Demographic shifts among the political class
The post-1990 Thatcherisation of the Conservative Party reflects both the demographic demise of the older generation of One Nation Conservatives (partly due to the decline of the aristocracy from which many of them originated), and the clear preference of many local constituency parties and grassroots members for candidates from more conventional middle-class backgrounds. Certainly, as Julian Critchley often wryly observed, the rise of Thatcher(ism) reflected the manner in which the Conservative Party itself had become increasingly petit-bourgeois in terms of its cohort of MPs, which in turn made it increasingly narrow and provincial in its outlook. Fewer Conservative MPs today emanate from wealthy families or attend the most prestigious public schools before graduating from Oxbridge. Instead, like Thatcher, many of them now boast lower middle-class family backgrounds and a grammar- or state-school education. Moreover, fewer Conservative MPs than previously are educated at Oxbridge, as a growing number of them now attend other universities.
Like Thatcher herself, the relatively humble socio-educational backgrounds of many Conservative MPs (notwithstanding that Thatcher herself did attend Oxford University) means that they often view any success in adult life as deriving from their own ambition, aspiration, hard work and talent. Crucially, such Conservative MPs tend to view themselves as evidence that Britain is a meritocracy in which almost anyone can achieve success and/or acquire wealth if they are suitably motivated and work hard enough – individualism maximus.
The corollary of this, of course, is that unemployment and poverty are assumed to be a consequence of individual failings, fecklessness and irresponsible lifestyle choices, for which people need to be admonished and exhorted to try harder or learn from their mistakes, not offered compassion or more generous social support; this would merely reward or encourage economic failure and moral degeneracy.
Ultimately, therefore, the Thatcherisation of the post-1990 Conservative Party, both in terms of the entrenchment of neoliberal ideology, and the demographics of its membership, means that the response to almost any economic or social problem is to promote more privatisation, more tax cuts, more supply-side economics, more curbs on trade unions and workers’ rights, more reforms to make public services more business-like, and more cuts in welfare provision.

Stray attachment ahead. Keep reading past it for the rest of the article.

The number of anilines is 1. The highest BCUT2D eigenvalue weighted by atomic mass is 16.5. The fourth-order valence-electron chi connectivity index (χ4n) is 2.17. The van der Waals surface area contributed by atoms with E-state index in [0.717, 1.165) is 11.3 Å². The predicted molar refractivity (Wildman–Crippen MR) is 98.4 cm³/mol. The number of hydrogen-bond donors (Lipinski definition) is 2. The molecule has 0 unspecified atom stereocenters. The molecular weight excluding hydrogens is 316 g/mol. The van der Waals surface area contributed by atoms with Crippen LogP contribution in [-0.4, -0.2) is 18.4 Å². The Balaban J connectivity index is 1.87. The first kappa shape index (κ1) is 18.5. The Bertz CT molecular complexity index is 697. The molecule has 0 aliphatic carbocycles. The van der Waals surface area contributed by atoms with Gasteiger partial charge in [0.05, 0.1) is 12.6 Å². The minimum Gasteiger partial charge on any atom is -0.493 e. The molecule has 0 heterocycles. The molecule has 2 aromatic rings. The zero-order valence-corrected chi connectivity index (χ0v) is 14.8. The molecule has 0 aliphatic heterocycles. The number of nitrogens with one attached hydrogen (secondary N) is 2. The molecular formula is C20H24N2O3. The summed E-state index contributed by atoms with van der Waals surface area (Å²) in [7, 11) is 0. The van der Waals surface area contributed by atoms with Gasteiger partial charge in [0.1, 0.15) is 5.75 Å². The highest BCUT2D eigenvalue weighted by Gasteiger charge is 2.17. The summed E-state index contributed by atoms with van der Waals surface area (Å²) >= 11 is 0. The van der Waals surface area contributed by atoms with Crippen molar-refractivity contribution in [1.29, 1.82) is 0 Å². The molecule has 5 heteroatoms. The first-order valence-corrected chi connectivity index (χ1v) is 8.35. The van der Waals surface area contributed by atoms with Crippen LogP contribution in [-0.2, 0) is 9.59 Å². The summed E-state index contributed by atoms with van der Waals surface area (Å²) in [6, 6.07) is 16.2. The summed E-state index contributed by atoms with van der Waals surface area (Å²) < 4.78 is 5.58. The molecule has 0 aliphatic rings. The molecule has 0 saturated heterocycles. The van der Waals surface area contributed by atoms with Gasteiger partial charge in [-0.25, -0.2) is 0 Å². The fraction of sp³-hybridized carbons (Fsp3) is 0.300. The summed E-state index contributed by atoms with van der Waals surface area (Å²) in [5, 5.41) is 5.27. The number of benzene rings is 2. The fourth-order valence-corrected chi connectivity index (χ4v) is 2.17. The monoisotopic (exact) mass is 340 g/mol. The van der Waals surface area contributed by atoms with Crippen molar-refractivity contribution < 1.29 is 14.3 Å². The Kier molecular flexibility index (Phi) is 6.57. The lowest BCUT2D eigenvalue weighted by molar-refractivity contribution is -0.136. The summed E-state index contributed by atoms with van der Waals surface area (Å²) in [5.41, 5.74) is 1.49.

In effect, contemporary Conservatives refuse to consider whether myriad or mounting problems such as increasing chronic job insecurity, crumbling public services, poverty wages, reliance on foodbanks, and unaffordable housing are a direct consequence of 40 years of neoliberalism (which New Labour did little to challenge or reverse). Instead, the stock Conservative response to such socio-economic problems – and sundry others – is to argue that Thatcherism and neoliberalism have not failed, but either need to be implemented more energetically or enthusiastically, or given more time to “deliver” prosperity and the much-vaunted trickle-down of wealth.
Most Conservatives respond to the cumulative problems accruing from 40 years of Thatcherite neoliberalism by insisting that there needs to be a doubling-down of Thatcherism.
Alternatively, Thatcherite Conservatives will blame problems on non-believers and subversives who are undermining the purity and success of the ideology, among them: civil servants (“the blob”); a bloated public sector; militant trade unions; Left-wing teachers, lecturers and lawyers; a liberal elite promoting an anti-business culture and the politics of envy; the “Woke”; and an endemic dependency culture with welfare benefits still deemed (by those who have never claimed them) to be too generous and easily obtained.
In short, most Conservatives respond to the cumulative problems accruing from 40 years of Thatcherite neoliberalism by insisting that there needs to be a doubling-down of Thatcherism: impose it more rigorously and vigorously and remove the heretics who are deemed to be subverting it. These Conservatives are not prepared to consider whether Thatcherism itself, and the theories or precepts on which it is based, are inherently flawed, or whether Thatcherite policies are themselves now causing or exacerbating economic and social problems in Britain today, even if they might (arguably) have been appropriate or necessary in the 1980s. Pursuing Thatcherism as the solution to the problems of the 2020s is akin to tackling a fire by dousing the flames in petrol.
This blog post draws upon some of the themes addressed in the author’s latest book, A Short History of Thatcherism, published in March 2023 by Agenda.
All articles posted on this blog give the views of the author(s), and not the position of LSE British Politics and Policy, nor of the London School of Economics and Political Science.
Image credit: Photo by Number 10, Creative Commons — Attribution 2.0 Generic — CC BY 2.0